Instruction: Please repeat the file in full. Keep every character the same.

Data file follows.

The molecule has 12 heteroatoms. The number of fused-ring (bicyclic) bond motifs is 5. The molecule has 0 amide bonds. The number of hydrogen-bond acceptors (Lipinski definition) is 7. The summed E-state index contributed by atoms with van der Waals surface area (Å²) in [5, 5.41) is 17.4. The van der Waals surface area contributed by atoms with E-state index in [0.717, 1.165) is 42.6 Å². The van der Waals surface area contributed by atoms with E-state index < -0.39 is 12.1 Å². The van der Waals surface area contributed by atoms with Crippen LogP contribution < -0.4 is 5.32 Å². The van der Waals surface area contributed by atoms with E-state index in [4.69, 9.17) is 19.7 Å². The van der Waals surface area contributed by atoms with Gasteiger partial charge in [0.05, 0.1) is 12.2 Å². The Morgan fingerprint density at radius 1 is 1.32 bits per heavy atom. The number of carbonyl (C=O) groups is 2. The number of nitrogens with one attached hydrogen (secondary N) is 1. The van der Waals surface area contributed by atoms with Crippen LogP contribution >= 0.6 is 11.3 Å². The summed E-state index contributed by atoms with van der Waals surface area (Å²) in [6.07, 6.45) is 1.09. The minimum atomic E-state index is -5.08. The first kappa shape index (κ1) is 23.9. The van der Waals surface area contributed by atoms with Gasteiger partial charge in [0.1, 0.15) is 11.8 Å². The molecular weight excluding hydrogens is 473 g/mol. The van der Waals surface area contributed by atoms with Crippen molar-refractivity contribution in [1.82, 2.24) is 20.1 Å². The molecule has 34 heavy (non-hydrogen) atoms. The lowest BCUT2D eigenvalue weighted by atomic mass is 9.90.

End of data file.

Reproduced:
The molecule has 12 heteroatoms. The number of fused-ring (bicyclic) bond motifs is 5. The molecule has 0 amide bonds. The number of hydrogen-bond acceptors (Lipinski definition) is 7. The summed E-state index contributed by atoms with van der Waals surface area (Å²) in [5, 5.41) is 17.4. The van der Waals surface area contributed by atoms with E-state index in [0.717, 1.165) is 42.6 Å². The van der Waals surface area contributed by atoms with E-state index < -0.39 is 12.1 Å². The van der Waals surface area contributed by atoms with Crippen LogP contribution < -0.4 is 5.32 Å². The van der Waals surface area contributed by atoms with E-state index in [4.69, 9.17) is 19.7 Å². The van der Waals surface area contributed by atoms with Gasteiger partial charge in [0.05, 0.1) is 12.2 Å². The Morgan fingerprint density at radius 1 is 1.32 bits per heavy atom. The number of carbonyl (C=O) groups is 2. The number of nitrogens with one attached hydrogen (secondary N) is 1. The van der Waals surface area contributed by atoms with Crippen LogP contribution >= 0.6 is 11.3 Å². The summed E-state index contributed by atoms with van der Waals surface area (Å²) in [6.07, 6.45) is 1.09. The minimum atomic E-state index is -5.08. The first kappa shape index (κ1) is 23.9. The van der Waals surface area contributed by atoms with Gasteiger partial charge in [0.1, 0.15) is 11.8 Å². The molecular weight excluding hydrogens is 473 g/mol. The van der Waals surface area contributed by atoms with Crippen molar-refractivity contribution in [1.82, 2.24) is 20.1 Å². The molecule has 34 heavy (non-hydrogen) atoms. The lowest BCUT2D eigenvalue weighted by atomic mass is 9.90.